The journey begins long before we become parents. It starts with how we were parented. We learn about social interaction through personal experiences and observing others, in this case our own parents. But there’s more to it. Next add in what we observe and learn from models once we become adults. How well we educate ourselves on child development and childrearing matters. Our personality traits such as agreeableness, extraversion, and neuroticism influence our parenting style. A child’s particular temperament can contribute to practicing one style over another. Life circumstances impact parenting style as well, such as our relationship with our parenting partner, finances, and the safety of our community. The good news is because parenting style is about our attitudes and behaviors, we have control over our choice of style.

Tips to Practicing Authoritative Parenting
The authoritative parenting style is of greatest benefit to children through its association with such a wide range of positive outcomes. Many of you reading may have identified yourself as primarily an authoritative parent and want specifics to keep this going. For others, you may find you are inconsistent, or overall are less so but would like to work toward practicing authoritative parenting.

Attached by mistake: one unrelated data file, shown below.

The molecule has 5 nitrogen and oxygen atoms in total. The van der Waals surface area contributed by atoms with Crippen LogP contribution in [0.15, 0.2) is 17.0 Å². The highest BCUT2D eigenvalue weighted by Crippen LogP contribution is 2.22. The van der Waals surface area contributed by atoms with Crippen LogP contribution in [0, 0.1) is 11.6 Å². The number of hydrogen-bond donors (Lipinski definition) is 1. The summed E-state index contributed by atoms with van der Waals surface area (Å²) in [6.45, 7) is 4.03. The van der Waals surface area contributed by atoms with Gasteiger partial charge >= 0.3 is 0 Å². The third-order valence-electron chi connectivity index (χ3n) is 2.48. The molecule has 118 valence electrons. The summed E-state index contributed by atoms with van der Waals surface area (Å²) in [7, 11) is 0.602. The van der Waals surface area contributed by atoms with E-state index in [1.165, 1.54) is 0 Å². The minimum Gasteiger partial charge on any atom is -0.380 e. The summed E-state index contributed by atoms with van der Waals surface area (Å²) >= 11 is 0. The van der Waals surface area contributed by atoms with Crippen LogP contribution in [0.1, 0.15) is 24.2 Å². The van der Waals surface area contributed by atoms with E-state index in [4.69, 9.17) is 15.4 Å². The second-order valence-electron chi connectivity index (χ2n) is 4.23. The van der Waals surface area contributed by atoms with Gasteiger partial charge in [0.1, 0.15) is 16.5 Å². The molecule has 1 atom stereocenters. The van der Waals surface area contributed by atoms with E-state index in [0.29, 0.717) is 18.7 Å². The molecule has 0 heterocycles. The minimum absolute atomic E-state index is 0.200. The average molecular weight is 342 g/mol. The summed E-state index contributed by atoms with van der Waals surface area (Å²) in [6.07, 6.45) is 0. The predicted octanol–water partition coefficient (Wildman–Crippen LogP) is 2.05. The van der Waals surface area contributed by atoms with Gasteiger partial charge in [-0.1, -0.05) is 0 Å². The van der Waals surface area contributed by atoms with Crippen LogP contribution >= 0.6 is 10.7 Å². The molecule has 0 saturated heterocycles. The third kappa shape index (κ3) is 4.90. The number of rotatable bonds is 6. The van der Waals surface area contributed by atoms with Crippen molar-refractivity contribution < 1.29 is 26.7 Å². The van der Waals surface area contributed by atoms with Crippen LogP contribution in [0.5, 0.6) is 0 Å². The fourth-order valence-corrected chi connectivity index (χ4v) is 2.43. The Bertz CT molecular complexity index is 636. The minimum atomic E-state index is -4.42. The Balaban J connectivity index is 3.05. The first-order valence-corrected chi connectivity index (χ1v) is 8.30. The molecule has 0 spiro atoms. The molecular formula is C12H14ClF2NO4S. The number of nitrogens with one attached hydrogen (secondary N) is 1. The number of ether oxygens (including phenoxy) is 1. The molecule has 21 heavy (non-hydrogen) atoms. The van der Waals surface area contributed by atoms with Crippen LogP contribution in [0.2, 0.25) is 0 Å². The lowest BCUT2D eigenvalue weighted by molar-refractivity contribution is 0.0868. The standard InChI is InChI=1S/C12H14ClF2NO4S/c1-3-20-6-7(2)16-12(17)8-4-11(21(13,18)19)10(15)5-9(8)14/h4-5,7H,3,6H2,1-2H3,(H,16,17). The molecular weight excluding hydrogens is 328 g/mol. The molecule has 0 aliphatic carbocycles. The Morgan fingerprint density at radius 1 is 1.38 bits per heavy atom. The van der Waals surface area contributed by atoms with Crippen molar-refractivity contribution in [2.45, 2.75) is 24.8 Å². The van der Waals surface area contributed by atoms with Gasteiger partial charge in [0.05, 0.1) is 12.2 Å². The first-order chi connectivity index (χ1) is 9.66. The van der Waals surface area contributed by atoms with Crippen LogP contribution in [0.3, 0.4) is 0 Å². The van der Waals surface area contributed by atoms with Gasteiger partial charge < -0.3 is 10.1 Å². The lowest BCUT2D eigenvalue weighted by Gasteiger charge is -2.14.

Here are some tips I recommend and as a parent I use for myself:

Be in it for the long haul. Remember it’s what you do cumulatively that counts. If you handled something poorly, don’t be too hard on yourself but use it as a learning experience. Admit it and acknowledge you’ll improve by saying “I didn’t make the best decision.” “I’m going to work on that for a better outcome next time.” If there are certain periods you can’t spend much time with your child or money on expensive activities, look for more manageable ways to provide experiences. For example, perhaps you can’t visit the zoo but could go bird watching in a local park or watch zoocams together. In truth, these can be just as, if not more, meaningful to your child.

Take your time. Often we react quickly. While sometimes necessary, frequently this sense of urgency is one we or our child creates. But if you get in the habit of saying “I need to think about it” or “We need to talk about it,” you’ll train your child to expect this. This is important for you to hear your child’s reasoning and share yours. Taking your time also means getting really immersed in a few high quality experiences. A strength of authoritative parenting is the attention to building competence. Learning about a topic or becoming great at a skill takes time but the cognitive, social, and/or emotional benefits to your child are immense.